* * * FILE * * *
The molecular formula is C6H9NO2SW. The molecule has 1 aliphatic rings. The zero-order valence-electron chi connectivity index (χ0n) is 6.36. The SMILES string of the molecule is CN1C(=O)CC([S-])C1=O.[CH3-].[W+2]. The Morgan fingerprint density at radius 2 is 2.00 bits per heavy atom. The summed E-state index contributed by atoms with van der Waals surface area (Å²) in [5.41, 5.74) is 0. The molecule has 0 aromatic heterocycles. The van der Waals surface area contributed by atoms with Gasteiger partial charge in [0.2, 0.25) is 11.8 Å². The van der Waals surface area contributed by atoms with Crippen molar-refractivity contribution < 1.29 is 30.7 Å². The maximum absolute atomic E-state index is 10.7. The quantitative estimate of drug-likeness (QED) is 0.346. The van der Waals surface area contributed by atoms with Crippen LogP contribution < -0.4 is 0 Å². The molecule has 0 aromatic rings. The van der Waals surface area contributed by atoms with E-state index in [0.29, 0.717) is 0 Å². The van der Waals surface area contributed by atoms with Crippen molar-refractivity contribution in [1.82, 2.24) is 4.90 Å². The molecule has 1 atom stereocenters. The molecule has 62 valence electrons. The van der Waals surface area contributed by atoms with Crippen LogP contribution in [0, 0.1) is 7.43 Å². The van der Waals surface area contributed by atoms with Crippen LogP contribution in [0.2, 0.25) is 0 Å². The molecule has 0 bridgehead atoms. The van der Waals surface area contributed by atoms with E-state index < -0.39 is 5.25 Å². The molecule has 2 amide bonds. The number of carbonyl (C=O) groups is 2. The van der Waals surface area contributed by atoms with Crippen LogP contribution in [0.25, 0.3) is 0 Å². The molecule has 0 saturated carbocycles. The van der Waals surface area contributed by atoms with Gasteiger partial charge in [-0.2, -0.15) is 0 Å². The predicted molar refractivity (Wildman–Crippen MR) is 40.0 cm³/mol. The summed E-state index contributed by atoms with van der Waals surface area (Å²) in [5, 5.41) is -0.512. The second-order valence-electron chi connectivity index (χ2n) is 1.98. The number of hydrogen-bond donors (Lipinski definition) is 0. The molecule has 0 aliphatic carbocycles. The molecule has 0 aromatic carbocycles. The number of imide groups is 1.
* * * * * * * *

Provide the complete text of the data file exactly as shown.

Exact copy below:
The molecular formula is C6H9NO2SW. The molecule has 1 aliphatic rings. The zero-order valence-electron chi connectivity index (χ0n) is 6.36. The SMILES string of the molecule is CN1C(=O)CC([S-])C1=O.[CH3-].[W+2]. The Morgan fingerprint density at radius 2 is 2.00 bits per heavy atom. The summed E-state index contributed by atoms with van der Waals surface area (Å²) in [5.41, 5.74) is 0. The molecule has 0 aromatic heterocycles. The van der Waals surface area contributed by atoms with Gasteiger partial charge in [0.2, 0.25) is 11.8 Å². The van der Waals surface area contributed by atoms with Crippen molar-refractivity contribution < 1.29 is 30.7 Å². The maximum absolute atomic E-state index is 10.7. The quantitative estimate of drug-likeness (QED) is 0.346. The van der Waals surface area contributed by atoms with Crippen LogP contribution < -0.4 is 0 Å². The molecule has 0 aromatic rings. The van der Waals surface area contributed by atoms with E-state index in [0.29, 0.717) is 0 Å². The van der Waals surface area contributed by atoms with Crippen molar-refractivity contribution in [1.82, 2.24) is 4.90 Å². The molecule has 1 atom stereocenters. The molecule has 62 valence electrons. The van der Waals surface area contributed by atoms with Crippen LogP contribution in [0, 0.1) is 7.43 Å². The van der Waals surface area contributed by atoms with Crippen LogP contribution in [0.2, 0.25) is 0 Å². The molecule has 0 bridgehead atoms. The van der Waals surface area contributed by atoms with E-state index < -0.39 is 5.25 Å². The molecule has 2 amide bonds. The number of carbonyl (C=O) groups is 2. The van der Waals surface area contributed by atoms with Crippen LogP contribution in [0.25, 0.3) is 0 Å². The molecule has 0 saturated carbocycles. The van der Waals surface area contributed by atoms with Gasteiger partial charge in [-0.2, -0.15) is 0 Å². The predicted molar refractivity (Wildman–Crippen MR) is 40.0 cm³/mol. The summed E-state index contributed by atoms with van der Waals surface area (Å²) in [5, 5.41) is -0.512. The second-order valence-electron chi connectivity index (χ2n) is 1.98. The number of hydrogen-bond donors (Lipinski definition) is 0. The molecule has 0 aliphatic carbocycles. The molecule has 0 aromatic carbocycles. The number of imide groups is 1.